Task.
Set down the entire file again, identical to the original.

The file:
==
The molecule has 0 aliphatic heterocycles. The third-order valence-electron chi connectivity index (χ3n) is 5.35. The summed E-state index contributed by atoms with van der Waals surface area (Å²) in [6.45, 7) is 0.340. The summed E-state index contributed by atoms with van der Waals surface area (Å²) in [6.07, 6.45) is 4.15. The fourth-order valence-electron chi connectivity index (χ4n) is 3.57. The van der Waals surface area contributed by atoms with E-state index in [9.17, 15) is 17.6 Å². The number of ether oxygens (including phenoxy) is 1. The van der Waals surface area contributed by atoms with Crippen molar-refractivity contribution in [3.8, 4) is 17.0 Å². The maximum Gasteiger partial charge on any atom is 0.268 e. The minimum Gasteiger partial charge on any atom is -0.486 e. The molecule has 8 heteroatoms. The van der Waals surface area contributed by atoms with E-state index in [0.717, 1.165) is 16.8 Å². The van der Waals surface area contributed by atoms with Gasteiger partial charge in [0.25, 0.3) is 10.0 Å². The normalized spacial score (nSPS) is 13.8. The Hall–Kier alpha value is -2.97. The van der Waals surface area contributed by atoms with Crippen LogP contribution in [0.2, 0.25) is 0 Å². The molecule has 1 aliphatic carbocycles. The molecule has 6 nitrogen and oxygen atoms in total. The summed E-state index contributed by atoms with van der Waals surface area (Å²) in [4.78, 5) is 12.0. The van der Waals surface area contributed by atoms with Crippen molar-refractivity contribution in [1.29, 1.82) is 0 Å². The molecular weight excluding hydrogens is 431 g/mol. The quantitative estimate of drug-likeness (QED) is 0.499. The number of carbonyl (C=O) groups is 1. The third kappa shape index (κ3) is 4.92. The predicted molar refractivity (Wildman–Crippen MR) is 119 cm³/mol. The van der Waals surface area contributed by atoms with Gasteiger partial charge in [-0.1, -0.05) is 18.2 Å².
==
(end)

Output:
The molecule has 0 aliphatic heterocycles. The third-order valence-electron chi connectivity index (χ3n) is 5.35. The summed E-state index contributed by atoms with van der Waals surface area (Å²) in [6.45, 7) is 0.340. The summed E-state index contributed by atoms with van der Waals surface area (Å²) in [6.07, 6.45) is 4.15. The fourth-order valence-electron chi connectivity index (χ4n) is 3.57. The van der Waals surface area contributed by atoms with E-state index in [9.17, 15) is 17.6 Å². The number of ether oxygens (including phenoxy) is 1. The van der Waals surface area contributed by atoms with Crippen molar-refractivity contribution in [3.8, 4) is 17.0 Å². The maximum Gasteiger partial charge on any atom is 0.268 e. The minimum Gasteiger partial charge on any atom is -0.486 e. The molecule has 8 heteroatoms. The van der Waals surface area contributed by atoms with E-state index in [0.717, 1.165) is 16.8 Å². The van der Waals surface area contributed by atoms with Gasteiger partial charge in [0.25, 0.3) is 10.0 Å². The normalized spacial score (nSPS) is 13.8. The Hall–Kier alpha value is -2.97. The van der Waals surface area contributed by atoms with Crippen LogP contribution in [0.2, 0.25) is 0 Å². The molecule has 1 aliphatic carbocycles. The molecule has 6 nitrogen and oxygen atoms in total. The summed E-state index contributed by atoms with van der Waals surface area (Å²) in [4.78, 5) is 12.0. The van der Waals surface area contributed by atoms with Crippen molar-refractivity contribution in [1.29, 1.82) is 0 Å². The molecular weight excluding hydrogens is 431 g/mol. The quantitative estimate of drug-likeness (QED) is 0.499. The number of carbonyl (C=O) groups is 1. The third kappa shape index (κ3) is 4.92. The predicted molar refractivity (Wildman–Crippen MR) is 119 cm³/mol. The van der Waals surface area contributed by atoms with Gasteiger partial charge in [-0.1, -0.05) is 18.2 Å².